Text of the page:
He did very well the first few months of school, but sometime between Halloween and Thanksgiving he started becoming clumsier, having daily headaches, forgetting things, crying, sleeping some days 15-18 hours at a time (sometimes sleeping over 24 hours), falling asleep in the middle of a sentence and having migraines, nausea, stomach aches, bloody discharge from his eyes, very dark black circles around his eyes for days at a time, weight loss (food would taste funny for days at a time), incontinence, inability to find words, seizure like trances followed by post seizure-like behaviors, confusion and emotional outbursts on a regular basis (outburst are very uncharacteristic of Jake).

Over the last year, Jacob went through an endless battery of tests that did not yield a definitive diagnosis. An initial MRI of Jacobs brain identified an abnormality, but it is still unclear if it is a tumor, a rare disorder called abnormal brain migration or something altogether different. Jacob paid many visits to Dell Children’s Medical Center for an EEG, a gastric emptying test, a sleep test, an upper GI, a Lyme disease test and a second brain MRI. At the end of June, he will go back to Dell for another brain MRI, a spinal MRI, a spinal tap and a seizure study. Jacob will take a trip to Boston Children’s Hospital for further neurological tests, a second opinion and more treatment options.

Jacob still believes he can do anything. I don’t want him to lose his hopeful spirit, but it can’t last much longer under the assaults on his health and learning. He dreams of being a famous basketball player.

Maddie

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MADDIE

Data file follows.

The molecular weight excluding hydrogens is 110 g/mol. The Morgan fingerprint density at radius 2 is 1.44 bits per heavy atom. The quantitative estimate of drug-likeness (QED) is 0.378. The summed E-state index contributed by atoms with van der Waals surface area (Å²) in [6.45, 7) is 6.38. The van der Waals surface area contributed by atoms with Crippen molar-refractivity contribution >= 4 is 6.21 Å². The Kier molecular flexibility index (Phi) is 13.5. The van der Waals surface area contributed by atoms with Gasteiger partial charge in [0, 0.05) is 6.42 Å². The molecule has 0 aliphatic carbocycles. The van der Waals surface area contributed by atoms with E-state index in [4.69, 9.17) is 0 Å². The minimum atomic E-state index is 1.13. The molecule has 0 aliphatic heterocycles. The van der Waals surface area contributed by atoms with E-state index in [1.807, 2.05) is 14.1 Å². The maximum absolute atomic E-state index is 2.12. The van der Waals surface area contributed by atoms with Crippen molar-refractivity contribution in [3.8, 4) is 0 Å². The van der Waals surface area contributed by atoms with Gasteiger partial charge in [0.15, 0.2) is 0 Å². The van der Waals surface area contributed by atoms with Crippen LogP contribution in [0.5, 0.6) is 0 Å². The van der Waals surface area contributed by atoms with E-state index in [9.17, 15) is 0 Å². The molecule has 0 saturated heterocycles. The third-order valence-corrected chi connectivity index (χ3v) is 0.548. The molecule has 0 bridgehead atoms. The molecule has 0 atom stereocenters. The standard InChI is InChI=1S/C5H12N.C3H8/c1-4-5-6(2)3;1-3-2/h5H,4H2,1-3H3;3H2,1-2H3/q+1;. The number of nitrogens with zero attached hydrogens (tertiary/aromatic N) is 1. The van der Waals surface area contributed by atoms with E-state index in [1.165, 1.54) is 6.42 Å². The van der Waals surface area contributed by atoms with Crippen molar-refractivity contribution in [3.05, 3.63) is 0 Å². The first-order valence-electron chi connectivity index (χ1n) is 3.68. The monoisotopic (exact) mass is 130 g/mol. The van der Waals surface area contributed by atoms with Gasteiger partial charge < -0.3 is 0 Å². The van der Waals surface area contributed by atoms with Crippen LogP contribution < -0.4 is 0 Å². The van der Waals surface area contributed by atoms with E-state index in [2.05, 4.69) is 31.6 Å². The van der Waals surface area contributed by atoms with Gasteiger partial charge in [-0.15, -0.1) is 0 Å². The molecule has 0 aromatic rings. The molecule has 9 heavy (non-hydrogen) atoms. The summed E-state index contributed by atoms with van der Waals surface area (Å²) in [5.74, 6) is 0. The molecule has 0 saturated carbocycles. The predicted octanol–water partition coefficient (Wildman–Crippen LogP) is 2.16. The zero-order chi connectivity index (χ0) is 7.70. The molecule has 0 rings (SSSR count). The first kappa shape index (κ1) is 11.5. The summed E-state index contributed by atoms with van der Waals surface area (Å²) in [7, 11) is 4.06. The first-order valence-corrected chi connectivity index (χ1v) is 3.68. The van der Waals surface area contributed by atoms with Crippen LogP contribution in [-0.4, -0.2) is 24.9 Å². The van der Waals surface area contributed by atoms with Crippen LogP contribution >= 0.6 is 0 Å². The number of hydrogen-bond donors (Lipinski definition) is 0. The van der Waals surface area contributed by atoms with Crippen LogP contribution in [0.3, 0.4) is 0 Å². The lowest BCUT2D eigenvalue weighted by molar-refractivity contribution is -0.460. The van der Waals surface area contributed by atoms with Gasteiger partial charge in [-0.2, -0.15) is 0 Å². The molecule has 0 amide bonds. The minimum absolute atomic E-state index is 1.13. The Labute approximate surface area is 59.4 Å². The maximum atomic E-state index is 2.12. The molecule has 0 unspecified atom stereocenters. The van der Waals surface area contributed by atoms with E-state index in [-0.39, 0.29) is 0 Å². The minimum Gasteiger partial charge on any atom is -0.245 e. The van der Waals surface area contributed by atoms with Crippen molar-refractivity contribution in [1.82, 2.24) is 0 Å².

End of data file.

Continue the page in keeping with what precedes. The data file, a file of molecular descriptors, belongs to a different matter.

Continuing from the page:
AGE: 14

MOTTO: “Live Strong, Fight Hard”

CHAMPION TEAMMATE: Ashley Yarborough

CHAMPION HIGH SCHOOL TEAM: Cedar Park High School Celebrities

As a toddler, Maddie was often very sick. She had repeat sinus and respiratory infections, and when she was four years old, she had sinus surgery. Maddie remained relatively healthy for a few years after that, but then she developed a sinus infection that wouldn’t clear after 10 days on an antibiotic. Her ENT doctor put her on a 21-day course of sulpha drugs to knock out the infection. On day 19, she received a flu shot and within two hours had a high fever.

After one week, Maddie was hospitalized for Steven Johnson’s Syndrome. This disease occurs when the body doesn’t have enough immunoglobins to fight off infections. It affects the body anywhere there are mucous membranes present, both internally and externally, and causes a blistering rash inside and out.

Maddie received an implant to slow puberty down so she could grow. In the past five years, she has had three ports. They are supposed to last three years, but her body continually rejects them after roughly one year. The treatment for this disease is IV infusions. She has received one each month for the past five years. Chiropractic care helps prevent her from getting migraines and sinus infections. Her favorite quote is “Live strong, fight hard!”

She is partially homeschooled, but she’ll be spending a lot of time with her brand new “Celebrities.”

Chase

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CHASE

AGE: 11

MOTTO: “Be Strong…Live Life”

CHAMPION TEAMMATE: Mark Henry “The World’s Strongest Man”

CHAMPION HIGH SCHOOL TEAM: Bowie High School Basketball

At six years old, Chase contracted bacterial meningitis. He had been playing football in the yard and within moments, had fallen into unconsciousness. With a three percent chance of survival, Chase stayed in a coma and on life support for 10 days with little to no brain activity. After miraculously waking up, it seemed his body had basically made a full recovery. Slowly, his doctors began to realize after repeated illnesses and infections that his body’s ability to make his own antibodies had been destroyed by meningitis. He basically no longer has his own immune system.

For the past four years, Chase has been under the care of the Infectious Department at Dell Children’s Medical Center. He receives an IV infusion every month. Each infusion is a mixture of 20,000 different donor’s antibodies, giving him the best chance of being able to fight the many germs he comes in contact with. Through trial and error, the staff at Dell has done an amazing job matching him with a donor pool that has little rejection on his part.

Chase has been given a broad diagnosis of Primary Immune Deficiency Disease. Doctors believe his disease is more specific and continue to work toward a more specific diagnosis.